SHELBURNE FALLS – The sounds of music, poetry and stand-up comedy filled the air in Shelburne Falls on Saturday afternoon.
The village, which includes the towns of Shelburne and Buckland, hosted its second annual Porch Festival. The event, which was hosted last year by now 14-year-old Dorothy Strano-Bennett and her father, generated enough interest that they wanted to start over.
“I love walking down the street hearing everyone talk about it – I’m not like the one who organized it. It’s like I’m undercover, ”Strano-Bennett said. “It’s really fun.”
Paul Bennett, Dorothy’s father, said he had to take the reins this year because his daughter was busy.
“I’m the only one left to organize it, so I did it even though I didn’t qualify,” Bennett said. “Everything worked. ”
Bennett hosted a comedy show on his porch where he told jokes on topics ranging from the pandemic – “Did everyone have a good pandemic?” He joked – in his days as a divorced father in New York.
Susie Berger, who moved to Shelburne during the pandemic, said the Porch Festival is a “great mix” of different types of art.
“Hearing stand-up comedy is not something you see in a small village,” Berger said after the Bennett show. “I moved to Shelburne from New York and feel like I get a lot more culture here.”
Bennett’s comedic routine was just one of many performances scheduled for the day. Mohammad Yaseen, co-owner of Bridge Street Bazaar, said he used the Porch Festival to unveil the company’s new community patio as a place for people to have lunch and relax while spending time in Shelburne Falls.
“We opened it for the Porch Festival,” Yaseen said. “We always try to bring people. … We want them to spend the day and spend their money locally.
He added that “sharing is caring” regarding the space in the village and he hopes to host more musical performances beyond the Porch Festival in the future.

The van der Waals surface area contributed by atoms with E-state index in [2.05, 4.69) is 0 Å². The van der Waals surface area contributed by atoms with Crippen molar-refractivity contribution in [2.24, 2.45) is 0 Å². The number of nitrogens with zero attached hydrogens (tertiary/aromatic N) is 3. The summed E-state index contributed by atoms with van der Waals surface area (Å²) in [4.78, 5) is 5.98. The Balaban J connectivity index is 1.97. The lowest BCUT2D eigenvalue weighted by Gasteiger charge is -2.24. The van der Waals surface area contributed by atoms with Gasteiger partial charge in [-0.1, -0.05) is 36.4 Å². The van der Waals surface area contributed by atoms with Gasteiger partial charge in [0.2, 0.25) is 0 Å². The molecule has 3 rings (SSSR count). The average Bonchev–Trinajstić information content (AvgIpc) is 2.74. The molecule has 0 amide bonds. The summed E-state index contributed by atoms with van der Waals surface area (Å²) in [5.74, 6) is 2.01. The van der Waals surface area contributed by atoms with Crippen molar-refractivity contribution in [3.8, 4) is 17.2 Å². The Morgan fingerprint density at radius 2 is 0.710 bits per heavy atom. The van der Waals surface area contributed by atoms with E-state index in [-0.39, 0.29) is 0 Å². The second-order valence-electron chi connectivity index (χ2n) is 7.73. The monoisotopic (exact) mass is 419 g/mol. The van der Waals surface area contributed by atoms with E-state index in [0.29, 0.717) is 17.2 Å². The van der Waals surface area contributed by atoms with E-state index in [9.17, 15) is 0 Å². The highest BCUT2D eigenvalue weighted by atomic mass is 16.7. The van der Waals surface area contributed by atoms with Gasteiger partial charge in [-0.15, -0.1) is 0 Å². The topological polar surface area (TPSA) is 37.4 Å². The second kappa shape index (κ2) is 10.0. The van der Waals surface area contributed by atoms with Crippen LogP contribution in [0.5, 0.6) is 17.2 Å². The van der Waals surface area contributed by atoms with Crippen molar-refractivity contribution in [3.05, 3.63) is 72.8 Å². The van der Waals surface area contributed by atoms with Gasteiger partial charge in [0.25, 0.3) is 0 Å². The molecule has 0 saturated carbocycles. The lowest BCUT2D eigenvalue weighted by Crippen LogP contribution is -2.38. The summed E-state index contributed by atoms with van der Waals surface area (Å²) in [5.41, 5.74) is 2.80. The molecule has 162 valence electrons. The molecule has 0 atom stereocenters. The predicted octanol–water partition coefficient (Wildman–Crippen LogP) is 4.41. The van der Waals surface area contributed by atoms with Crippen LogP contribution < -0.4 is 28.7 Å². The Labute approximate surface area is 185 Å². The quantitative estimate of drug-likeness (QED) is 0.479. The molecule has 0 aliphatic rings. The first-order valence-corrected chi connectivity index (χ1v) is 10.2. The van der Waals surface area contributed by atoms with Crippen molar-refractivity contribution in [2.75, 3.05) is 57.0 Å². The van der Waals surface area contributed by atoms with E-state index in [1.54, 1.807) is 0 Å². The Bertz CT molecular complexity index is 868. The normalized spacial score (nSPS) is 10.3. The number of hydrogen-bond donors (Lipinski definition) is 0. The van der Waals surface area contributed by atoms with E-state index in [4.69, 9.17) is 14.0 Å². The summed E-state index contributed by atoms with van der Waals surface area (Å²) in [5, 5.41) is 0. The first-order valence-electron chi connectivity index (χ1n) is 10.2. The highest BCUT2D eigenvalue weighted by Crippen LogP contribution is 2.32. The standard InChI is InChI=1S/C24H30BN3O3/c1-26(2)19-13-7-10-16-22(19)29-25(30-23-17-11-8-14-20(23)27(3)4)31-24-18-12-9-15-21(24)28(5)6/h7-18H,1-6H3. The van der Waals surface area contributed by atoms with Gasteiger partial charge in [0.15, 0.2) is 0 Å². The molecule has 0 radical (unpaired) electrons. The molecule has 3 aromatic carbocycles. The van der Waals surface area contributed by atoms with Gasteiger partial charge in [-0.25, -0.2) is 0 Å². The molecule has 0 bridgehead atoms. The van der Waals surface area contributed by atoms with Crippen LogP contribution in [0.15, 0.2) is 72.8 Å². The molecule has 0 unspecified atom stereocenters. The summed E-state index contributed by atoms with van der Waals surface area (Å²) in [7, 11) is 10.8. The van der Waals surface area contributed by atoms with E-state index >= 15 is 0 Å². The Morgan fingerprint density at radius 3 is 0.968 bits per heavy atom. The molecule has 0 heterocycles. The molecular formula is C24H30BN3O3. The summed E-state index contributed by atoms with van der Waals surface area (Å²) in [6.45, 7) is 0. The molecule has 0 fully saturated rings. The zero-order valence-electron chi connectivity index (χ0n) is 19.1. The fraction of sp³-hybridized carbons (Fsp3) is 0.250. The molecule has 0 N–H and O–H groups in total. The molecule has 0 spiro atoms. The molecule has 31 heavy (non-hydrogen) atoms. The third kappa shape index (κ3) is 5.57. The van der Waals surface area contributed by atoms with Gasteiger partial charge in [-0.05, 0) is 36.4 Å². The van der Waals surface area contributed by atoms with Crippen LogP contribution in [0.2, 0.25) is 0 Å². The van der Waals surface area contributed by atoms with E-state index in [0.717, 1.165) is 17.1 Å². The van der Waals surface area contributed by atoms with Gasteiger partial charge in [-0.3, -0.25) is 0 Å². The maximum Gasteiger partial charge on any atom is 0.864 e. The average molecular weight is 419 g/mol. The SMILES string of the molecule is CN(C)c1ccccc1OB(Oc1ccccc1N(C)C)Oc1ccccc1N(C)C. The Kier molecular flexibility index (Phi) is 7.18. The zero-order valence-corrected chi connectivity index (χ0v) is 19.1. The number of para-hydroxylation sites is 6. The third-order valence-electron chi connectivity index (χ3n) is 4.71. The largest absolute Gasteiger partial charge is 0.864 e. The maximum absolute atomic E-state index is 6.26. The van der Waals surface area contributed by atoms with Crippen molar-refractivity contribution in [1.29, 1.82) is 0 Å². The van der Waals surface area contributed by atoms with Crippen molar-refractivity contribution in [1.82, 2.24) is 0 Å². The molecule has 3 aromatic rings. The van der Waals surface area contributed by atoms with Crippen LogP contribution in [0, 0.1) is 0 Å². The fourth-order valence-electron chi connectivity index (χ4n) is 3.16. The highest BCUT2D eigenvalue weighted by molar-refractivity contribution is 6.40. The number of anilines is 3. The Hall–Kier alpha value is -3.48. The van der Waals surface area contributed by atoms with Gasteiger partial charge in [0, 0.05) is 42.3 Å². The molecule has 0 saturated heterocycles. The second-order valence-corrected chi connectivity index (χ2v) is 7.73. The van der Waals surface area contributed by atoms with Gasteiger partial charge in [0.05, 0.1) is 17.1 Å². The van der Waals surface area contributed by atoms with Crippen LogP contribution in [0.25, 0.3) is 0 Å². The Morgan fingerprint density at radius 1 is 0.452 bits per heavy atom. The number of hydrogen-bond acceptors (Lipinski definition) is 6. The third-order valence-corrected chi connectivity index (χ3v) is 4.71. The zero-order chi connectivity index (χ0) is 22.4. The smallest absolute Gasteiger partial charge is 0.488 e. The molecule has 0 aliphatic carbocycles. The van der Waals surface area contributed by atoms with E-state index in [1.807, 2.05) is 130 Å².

“We just wanted to do something beautiful and match the Bridge of Flowers,” Yaseen said. “We want to let anyone come and have lunch and listen to music.”
The Bridge Street Bazaar is also looking for donated picnic tables to further fill the space as it evolves.
Sheryl Stanton, director of the Mohawk Trail and Hawlemont Regional school districts, performed Americana and other original music at Bridge Street Bazaar. She said she couldn’t perform very well due to her job responsibilities, but was happy to participate.
“I love the atmosphere,” Stanton said. “It was great, but with the view of the river it was hard to focus. … It was a real treat to come out here and play.
The people sitting on the patio weren’t the only ones enjoying the music, as spectators could also be seen listening to the show on the Flower Bridge.
Stanton said the event is a great one for Shelburne Falls and she hopes to see it happen again in the future.
“I would really love to see it take off,” Stanton said. “We can enjoy what is really special in our community. ”
Buckland Selectboard president Dena Willmore, who was watching Stanton play, said she stumbled across the event last year and wanted to come back as soon as she heard it was happening again.
“It’s such a great idea,” Willmore said. “I hope this will become a tradition.”
She said the event “has a lot of potential” and she thought it was a great way to start the community’s comeback as the pandemic wears off.
“When you have a small town like ours with all these porches, what a great idea,” Willmore said.
Shanti Starr and her band, The Afro-Reggae All Stars, performed at 5 p.m. on the porch of Bridge Street Bazaar to close the evening.
Starr, who spent part of her childhood in Shelburne Falls, said the patio was an “incredible space for the performing arts” and that she was happy to help “break it up.”
“No one else has that sight,” Starr said, looking towards the Flower Bridge. “Making live music here is so special.”
Like Willmore, Starr said the Porch Festival is great for “getting people out” and can help the city recover from the pandemic.
“Let the live music come back to Shelburne Falls,” Starr said. “It’s like a rebirth.
Asked about the positive feedback and if that means he will have to continue hosting the event, Paul Bennett laughed and said the idea was intimidating, but that he wanted the Porch Festival to come back because he can bring together the community.
“It’s awesome and scary. … We have to start earlier (next year), ”Bennett said. “I think art is a great way to connect.”
Chris Larabee can be reached at [email protected] or 413-930-4081.